Prayer service, Maafa commemoration in St. Louis

Community event draws attention to truth of slave trade in St. Louis archdiocese


Prayer, songs and the stories of people who were enslaved in St. Louis were at the forefront of a prayer service and Maafa procession held June 18 at the Basilica of St. Louis, King of France (Old Cathedral).

The St. Louis archdiocese and its Office of Racial Harmony organized “Forgive Us Our Trespasses,” which included a prayer service featuring Archbishop Mitchell T. Rozanski and other local faith leaders at the Old Cathedral, followed by a Maafa procession to the south pond on the grounds of the St. Louis Gateway Arch.

Maafa, a Swahili word for “great disaster,” is a traditional procession to memorialize the lives of those lost during the Middle Passage, or transatlantic slave trade.

In reflecting on the inaugural event, Archbishop Rozanski said two words kept coming to his mind: truth and freedom.

“When we embrace the truth ... can every human being created truly live in freedom,” he said.

Reflecting on the past, as painful as it may be, is an important part in moving forward to change the future, understanding that every human being is created in the image of God and has a God-given dignity.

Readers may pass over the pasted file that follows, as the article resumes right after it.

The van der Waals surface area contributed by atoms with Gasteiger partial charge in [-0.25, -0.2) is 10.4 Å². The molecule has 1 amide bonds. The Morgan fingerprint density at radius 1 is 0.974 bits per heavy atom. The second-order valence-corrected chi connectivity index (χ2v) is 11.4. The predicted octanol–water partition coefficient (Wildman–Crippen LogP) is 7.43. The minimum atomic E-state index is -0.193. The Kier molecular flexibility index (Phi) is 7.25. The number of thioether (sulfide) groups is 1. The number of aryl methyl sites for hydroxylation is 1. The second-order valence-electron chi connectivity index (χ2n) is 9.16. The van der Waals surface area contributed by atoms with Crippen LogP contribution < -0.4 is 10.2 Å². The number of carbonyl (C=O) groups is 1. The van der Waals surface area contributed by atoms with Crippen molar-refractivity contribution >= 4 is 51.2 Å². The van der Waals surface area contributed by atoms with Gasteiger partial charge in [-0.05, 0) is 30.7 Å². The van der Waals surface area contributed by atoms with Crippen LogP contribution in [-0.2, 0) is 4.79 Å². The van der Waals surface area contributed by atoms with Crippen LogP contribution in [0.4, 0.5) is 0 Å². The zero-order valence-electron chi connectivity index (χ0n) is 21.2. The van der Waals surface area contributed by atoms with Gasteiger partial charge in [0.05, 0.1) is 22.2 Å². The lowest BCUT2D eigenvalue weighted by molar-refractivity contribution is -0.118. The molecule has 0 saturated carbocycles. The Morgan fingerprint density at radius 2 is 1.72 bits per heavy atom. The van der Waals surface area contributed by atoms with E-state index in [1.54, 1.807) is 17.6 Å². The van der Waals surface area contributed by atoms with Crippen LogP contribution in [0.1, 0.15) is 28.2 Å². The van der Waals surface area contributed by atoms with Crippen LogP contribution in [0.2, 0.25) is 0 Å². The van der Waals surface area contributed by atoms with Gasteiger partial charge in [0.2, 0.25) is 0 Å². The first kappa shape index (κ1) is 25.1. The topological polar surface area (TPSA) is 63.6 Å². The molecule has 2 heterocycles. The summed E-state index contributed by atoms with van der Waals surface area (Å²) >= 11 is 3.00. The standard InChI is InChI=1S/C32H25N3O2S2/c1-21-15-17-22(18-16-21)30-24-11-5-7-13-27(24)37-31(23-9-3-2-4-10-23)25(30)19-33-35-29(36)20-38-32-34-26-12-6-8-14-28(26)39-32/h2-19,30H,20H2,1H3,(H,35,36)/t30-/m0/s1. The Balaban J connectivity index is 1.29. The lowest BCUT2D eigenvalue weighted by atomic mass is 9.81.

Each one of us “is given human dignity to live in freedom, to live in truth, to be able to bring that image of God into the world in such a way that our whole world is transformed,” he said.

Several speakers recalled stories of enslaved people, as well as historical sites in St. Louis related to the slave trade.

The gathering also included a formal acknowledgement of the Archdiocese of St. Louis’s past involvement with the institution of slavery. The archdiocese has been researching that history as part of a project called “Forgive Us Our Trespasses.”